Azara Blog: An early European civilisation might have collapsed for ecological reasons

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Date published: 2007/11/15

The BBC says:

One of Western Europe's earliest known urban societies may have sown the seeds of its own downfall, a study suggests.

Mystery surrounded the fall of the Bronze Age Argaric people in south-east Spain - Europe's driest area.

Data suggests the early civilisation exhausted precious natural resources, helping bring about its own ruin.

The study provides early evidence for cultural collapse caused - at least in part - by humans meddling with the environment, say researchers.

It could also provide lessons for modern populations living in water-stressed regions.

The findings were based on pollen preserved in a peat deposit located in the mountains of eastern Andalucia, Spain.

The researchers drilled a sediment core from the Canada del Gitano basin high up in Andalucia's Sierra de Baza region.

By studying the abundances of different pollen types - along with other indicators - preserved in sedimentary deposits, researchers can reconstruct what kind of vegetation covered the area in ancient times.

They can compile a pollen sequence, which shows how vegetation changed over thousands of years. This can give them clues to how human settlement and climate affected ecosystems.

The Argaric culture emerged in south-eastern Spain 4,300 years ago. This civilisation, which inhabited small fortified towns, was one of the first in Western Europe to adopt bronze working.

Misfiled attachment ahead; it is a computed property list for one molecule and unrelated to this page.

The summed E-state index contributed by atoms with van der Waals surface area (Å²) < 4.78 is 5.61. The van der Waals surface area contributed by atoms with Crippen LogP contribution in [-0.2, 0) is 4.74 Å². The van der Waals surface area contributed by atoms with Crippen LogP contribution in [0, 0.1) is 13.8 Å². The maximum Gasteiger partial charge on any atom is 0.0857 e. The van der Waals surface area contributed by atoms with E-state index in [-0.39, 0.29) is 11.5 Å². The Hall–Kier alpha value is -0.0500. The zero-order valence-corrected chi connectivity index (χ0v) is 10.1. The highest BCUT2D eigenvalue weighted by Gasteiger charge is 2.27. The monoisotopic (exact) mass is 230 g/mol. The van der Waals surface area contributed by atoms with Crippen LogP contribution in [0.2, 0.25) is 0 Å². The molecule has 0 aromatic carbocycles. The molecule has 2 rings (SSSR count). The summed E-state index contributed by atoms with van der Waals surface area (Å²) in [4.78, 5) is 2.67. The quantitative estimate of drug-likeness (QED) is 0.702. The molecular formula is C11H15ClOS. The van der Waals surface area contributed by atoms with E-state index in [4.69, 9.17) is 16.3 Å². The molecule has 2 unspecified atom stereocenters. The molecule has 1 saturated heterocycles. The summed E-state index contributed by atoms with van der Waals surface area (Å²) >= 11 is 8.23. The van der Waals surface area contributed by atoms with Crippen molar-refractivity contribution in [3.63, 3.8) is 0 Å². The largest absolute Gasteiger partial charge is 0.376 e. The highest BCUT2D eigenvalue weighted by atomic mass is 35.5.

But about 3,600 years ago, the culture mysteriously vanished from the archaeological record.

"Archaeologists are convinced that something happened in the ecological structure of the area just prior to the collapse of the Argaric culture," said Jose Carrion, from the University of Murcia, Spain.

There are no doubt plenty of civilisations that disappeared for "ecological" reasons (including because of disease, climate change, resource depletion, etc.). (The other real option for collapse being military conquest.) Unfortunately archaeologists in particular seem to be fond of constructing grand theories of the universe based on very little evidence. And whatever the truth is, it provides very few "lessons for modern populations living in water-stressed regions". Everybody already knows that you have to be careful with water in such regions, and that over-population is going to cause problems because it will stress the available resources. Tell us something we don't know.

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